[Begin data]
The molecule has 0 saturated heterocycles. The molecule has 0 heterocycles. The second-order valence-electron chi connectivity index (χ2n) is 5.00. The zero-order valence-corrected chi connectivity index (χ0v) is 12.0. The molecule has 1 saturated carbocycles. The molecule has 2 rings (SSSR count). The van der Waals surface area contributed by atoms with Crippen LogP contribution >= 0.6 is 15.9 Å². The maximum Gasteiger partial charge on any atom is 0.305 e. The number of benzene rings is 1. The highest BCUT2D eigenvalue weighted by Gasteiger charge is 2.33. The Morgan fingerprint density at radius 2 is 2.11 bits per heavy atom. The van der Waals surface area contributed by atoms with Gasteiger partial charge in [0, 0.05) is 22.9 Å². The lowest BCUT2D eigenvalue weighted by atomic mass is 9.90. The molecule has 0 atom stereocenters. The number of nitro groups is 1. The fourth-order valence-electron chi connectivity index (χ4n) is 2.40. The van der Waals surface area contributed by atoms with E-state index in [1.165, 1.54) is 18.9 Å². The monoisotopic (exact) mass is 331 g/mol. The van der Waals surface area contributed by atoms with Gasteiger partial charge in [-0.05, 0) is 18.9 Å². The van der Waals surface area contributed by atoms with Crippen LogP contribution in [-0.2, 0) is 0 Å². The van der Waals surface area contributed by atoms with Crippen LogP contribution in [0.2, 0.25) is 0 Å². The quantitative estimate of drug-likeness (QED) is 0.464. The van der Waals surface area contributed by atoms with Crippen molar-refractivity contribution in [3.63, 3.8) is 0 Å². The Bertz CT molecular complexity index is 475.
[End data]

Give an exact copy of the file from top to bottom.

The molecule has 0 saturated heterocycles. The molecule has 0 heterocycles. The second-order valence-electron chi connectivity index (χ2n) is 5.00. The zero-order valence-corrected chi connectivity index (χ0v) is 12.0. The molecule has 1 saturated carbocycles. The molecule has 2 rings (SSSR count). The van der Waals surface area contributed by atoms with Crippen LogP contribution >= 0.6 is 15.9 Å². The maximum Gasteiger partial charge on any atom is 0.305 e. The number of benzene rings is 1. The highest BCUT2D eigenvalue weighted by Gasteiger charge is 2.33. The Morgan fingerprint density at radius 2 is 2.11 bits per heavy atom. The van der Waals surface area contributed by atoms with Gasteiger partial charge in [0, 0.05) is 22.9 Å². The lowest BCUT2D eigenvalue weighted by atomic mass is 9.90. The molecule has 0 atom stereocenters. The number of nitro groups is 1. The fourth-order valence-electron chi connectivity index (χ4n) is 2.40. The van der Waals surface area contributed by atoms with E-state index in [1.165, 1.54) is 18.9 Å². The monoisotopic (exact) mass is 331 g/mol. The van der Waals surface area contributed by atoms with Gasteiger partial charge in [-0.05, 0) is 18.9 Å². The van der Waals surface area contributed by atoms with Crippen LogP contribution in [-0.2, 0) is 0 Å². The van der Waals surface area contributed by atoms with Crippen LogP contribution in [0.2, 0.25) is 0 Å². The quantitative estimate of drug-likeness (QED) is 0.464. The van der Waals surface area contributed by atoms with Crippen molar-refractivity contribution in [3.63, 3.8) is 0 Å². The Bertz CT molecular complexity index is 475.